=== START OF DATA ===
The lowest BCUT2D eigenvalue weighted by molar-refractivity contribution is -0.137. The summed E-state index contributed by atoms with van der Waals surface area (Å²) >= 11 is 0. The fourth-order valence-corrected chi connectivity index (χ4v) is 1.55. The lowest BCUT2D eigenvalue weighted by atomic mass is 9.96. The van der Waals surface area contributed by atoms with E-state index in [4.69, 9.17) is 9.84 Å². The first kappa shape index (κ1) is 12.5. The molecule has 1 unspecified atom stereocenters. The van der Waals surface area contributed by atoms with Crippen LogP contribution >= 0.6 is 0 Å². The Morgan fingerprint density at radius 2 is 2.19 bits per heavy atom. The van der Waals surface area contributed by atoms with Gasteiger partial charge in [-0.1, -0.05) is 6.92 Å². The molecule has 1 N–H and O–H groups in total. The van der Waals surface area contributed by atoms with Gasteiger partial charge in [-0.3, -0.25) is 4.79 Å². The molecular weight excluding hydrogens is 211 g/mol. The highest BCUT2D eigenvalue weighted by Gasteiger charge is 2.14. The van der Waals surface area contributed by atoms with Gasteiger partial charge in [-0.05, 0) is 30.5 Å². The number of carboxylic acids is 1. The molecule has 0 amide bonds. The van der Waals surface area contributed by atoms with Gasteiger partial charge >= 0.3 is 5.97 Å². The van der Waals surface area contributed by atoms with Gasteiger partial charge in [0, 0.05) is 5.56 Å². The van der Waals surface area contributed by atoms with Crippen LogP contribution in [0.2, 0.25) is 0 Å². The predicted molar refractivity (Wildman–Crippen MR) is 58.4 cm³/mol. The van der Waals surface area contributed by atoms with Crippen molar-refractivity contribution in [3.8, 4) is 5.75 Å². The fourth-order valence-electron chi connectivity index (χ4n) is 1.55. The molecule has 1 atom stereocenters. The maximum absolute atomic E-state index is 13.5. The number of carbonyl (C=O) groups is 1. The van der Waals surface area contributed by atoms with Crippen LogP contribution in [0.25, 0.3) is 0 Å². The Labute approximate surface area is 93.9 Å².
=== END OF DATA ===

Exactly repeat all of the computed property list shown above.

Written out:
The lowest BCUT2D eigenvalue weighted by molar-refractivity contribution is -0.137. The summed E-state index contributed by atoms with van der Waals surface area (Å²) >= 11 is 0. The fourth-order valence-corrected chi connectivity index (χ4v) is 1.55. The lowest BCUT2D eigenvalue weighted by atomic mass is 9.96. The van der Waals surface area contributed by atoms with E-state index in [4.69, 9.17) is 9.84 Å². The first kappa shape index (κ1) is 12.5. The molecule has 1 unspecified atom stereocenters. The van der Waals surface area contributed by atoms with Crippen LogP contribution >= 0.6 is 0 Å². The Morgan fingerprint density at radius 2 is 2.19 bits per heavy atom. The van der Waals surface area contributed by atoms with Gasteiger partial charge in [-0.1, -0.05) is 6.92 Å². The molecule has 1 N–H and O–H groups in total. The van der Waals surface area contributed by atoms with Gasteiger partial charge in [-0.3, -0.25) is 4.79 Å². The molecular weight excluding hydrogens is 211 g/mol. The highest BCUT2D eigenvalue weighted by Gasteiger charge is 2.14. The van der Waals surface area contributed by atoms with Gasteiger partial charge in [-0.05, 0) is 30.5 Å². The number of carboxylic acids is 1. The molecule has 0 amide bonds. The van der Waals surface area contributed by atoms with Gasteiger partial charge >= 0.3 is 5.97 Å². The van der Waals surface area contributed by atoms with Gasteiger partial charge in [0, 0.05) is 5.56 Å². The van der Waals surface area contributed by atoms with Crippen LogP contribution in [0.2, 0.25) is 0 Å². The predicted molar refractivity (Wildman–Crippen MR) is 58.4 cm³/mol. The van der Waals surface area contributed by atoms with Crippen molar-refractivity contribution in [3.8, 4) is 5.75 Å². The fourth-order valence-electron chi connectivity index (χ4n) is 1.55. The molecule has 1 atom stereocenters. The maximum absolute atomic E-state index is 13.5. The number of carbonyl (C=O) groups is 1. The van der Waals surface area contributed by atoms with Crippen LogP contribution in [0.25, 0.3) is 0 Å². The Labute approximate surface area is 93.9 Å².